The need for dominance functions in species from insects to artists and politicians. In antelopes like the red hartebeest it serves to govern access to territory and females. Survival of the fittest is thus aligned with breeding by the strongest through manifestations of aggression.
The behaviour is elicited from males that have eaten, slept and mated sufficiently to attend to other matters. It starts suddenly when they notice other males of roughly similar strength that may be subjugated. The fight is a vigorous engagement of testing, sometimes interlocking horns in an upright position. Horn clashing may be heard from a few hundred metres away. These fights often happens in the mating season.
Robert Ardrey, playwright and science writer was one who generalised the mammalian capacity for aggression in The Territorial Imperative to humans but allowed for cultural adaptations in manifestation. Whether you kneel in front of an opponent to lock horns or defeat him in tennis, chess or debate, you draw from the same shared source of animal needs and attributes. These are adapted firstly according to species and secondly according to the tastes and conventions of your culture and era.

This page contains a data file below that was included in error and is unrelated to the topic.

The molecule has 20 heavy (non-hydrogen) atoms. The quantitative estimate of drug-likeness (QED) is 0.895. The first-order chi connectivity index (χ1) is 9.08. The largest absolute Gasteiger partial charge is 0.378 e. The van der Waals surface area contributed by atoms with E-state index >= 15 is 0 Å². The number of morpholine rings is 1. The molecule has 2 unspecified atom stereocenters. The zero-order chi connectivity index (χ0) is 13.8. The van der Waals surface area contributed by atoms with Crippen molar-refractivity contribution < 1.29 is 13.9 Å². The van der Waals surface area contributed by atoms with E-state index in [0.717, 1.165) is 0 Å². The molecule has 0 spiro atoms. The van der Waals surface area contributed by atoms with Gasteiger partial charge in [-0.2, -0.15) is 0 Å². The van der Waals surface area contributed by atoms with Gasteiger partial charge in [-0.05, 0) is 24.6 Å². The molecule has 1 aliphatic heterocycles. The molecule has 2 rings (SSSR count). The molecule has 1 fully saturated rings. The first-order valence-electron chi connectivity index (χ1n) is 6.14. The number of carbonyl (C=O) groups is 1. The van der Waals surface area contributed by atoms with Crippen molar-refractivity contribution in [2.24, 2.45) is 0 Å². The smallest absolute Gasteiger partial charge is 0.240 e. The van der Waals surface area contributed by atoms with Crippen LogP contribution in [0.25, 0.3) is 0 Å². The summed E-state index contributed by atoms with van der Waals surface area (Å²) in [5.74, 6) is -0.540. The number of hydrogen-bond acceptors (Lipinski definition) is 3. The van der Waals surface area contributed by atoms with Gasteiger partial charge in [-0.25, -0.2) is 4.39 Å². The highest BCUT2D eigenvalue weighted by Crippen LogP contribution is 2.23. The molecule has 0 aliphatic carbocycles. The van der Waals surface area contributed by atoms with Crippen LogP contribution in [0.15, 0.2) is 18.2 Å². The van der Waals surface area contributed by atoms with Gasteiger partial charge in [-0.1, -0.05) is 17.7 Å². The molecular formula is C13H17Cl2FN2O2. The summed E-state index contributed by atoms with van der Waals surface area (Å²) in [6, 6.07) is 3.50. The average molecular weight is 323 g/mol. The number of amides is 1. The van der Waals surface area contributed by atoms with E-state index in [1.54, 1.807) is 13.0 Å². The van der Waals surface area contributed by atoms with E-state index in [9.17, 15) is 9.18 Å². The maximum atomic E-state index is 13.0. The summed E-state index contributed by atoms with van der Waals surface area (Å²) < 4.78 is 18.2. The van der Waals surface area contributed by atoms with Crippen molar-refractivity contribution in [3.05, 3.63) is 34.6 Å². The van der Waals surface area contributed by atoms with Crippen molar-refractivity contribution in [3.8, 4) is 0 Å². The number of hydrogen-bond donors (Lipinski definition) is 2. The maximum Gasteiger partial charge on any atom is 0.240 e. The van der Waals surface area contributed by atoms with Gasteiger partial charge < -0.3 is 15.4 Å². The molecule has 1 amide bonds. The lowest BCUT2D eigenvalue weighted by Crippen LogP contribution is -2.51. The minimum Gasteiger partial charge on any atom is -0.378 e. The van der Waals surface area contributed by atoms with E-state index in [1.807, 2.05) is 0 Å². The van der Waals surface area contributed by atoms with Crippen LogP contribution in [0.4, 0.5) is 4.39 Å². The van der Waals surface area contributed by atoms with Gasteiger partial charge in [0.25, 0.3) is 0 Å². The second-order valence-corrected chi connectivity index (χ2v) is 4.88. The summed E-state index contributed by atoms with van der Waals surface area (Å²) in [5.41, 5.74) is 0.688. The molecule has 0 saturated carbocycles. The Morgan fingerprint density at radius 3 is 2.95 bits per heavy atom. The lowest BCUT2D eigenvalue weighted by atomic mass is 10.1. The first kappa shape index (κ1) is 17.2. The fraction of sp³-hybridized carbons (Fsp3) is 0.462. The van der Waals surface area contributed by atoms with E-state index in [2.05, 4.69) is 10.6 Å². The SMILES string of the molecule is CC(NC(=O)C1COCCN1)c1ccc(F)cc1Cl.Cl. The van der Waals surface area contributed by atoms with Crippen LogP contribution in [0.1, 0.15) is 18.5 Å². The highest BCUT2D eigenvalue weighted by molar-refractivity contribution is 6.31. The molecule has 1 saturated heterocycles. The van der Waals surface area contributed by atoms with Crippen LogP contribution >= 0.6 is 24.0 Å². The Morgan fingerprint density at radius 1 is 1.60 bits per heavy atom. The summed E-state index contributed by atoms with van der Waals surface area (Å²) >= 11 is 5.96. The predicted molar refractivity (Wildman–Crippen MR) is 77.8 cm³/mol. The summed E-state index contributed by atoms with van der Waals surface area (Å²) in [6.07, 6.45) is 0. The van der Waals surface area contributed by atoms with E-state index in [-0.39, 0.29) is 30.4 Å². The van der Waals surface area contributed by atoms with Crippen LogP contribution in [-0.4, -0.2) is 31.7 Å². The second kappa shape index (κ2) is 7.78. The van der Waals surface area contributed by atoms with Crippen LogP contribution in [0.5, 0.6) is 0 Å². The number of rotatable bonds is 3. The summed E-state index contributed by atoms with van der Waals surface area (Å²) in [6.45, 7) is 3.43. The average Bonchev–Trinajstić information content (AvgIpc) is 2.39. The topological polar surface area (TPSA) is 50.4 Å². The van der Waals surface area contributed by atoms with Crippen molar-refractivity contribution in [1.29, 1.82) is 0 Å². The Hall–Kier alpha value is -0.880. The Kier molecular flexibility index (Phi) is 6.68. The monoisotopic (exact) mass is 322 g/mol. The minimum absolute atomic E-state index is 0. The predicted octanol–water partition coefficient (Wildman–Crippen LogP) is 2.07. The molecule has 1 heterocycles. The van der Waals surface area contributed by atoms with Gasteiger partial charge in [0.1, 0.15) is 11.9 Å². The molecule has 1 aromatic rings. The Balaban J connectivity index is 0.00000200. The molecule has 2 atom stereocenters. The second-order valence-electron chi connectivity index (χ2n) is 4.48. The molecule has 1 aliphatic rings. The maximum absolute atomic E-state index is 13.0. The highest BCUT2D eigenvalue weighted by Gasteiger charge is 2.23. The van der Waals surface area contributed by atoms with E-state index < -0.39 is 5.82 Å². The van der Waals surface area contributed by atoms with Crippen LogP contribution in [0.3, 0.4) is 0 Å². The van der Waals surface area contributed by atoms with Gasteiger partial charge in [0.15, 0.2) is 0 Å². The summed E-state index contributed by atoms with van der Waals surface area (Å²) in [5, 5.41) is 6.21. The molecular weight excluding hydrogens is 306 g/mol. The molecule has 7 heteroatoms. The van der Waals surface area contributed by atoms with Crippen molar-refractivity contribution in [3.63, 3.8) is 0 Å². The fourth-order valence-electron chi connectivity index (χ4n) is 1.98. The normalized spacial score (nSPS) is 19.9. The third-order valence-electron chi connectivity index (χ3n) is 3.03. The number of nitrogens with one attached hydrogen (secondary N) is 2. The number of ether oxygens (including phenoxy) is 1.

Sublimation brings behavioural decorum through camouflage, but will compassion and ethics ever cause sufficient separation from roots to stop the fighting? Religion certainly did not (Riëtte, 2016; Wikipedia).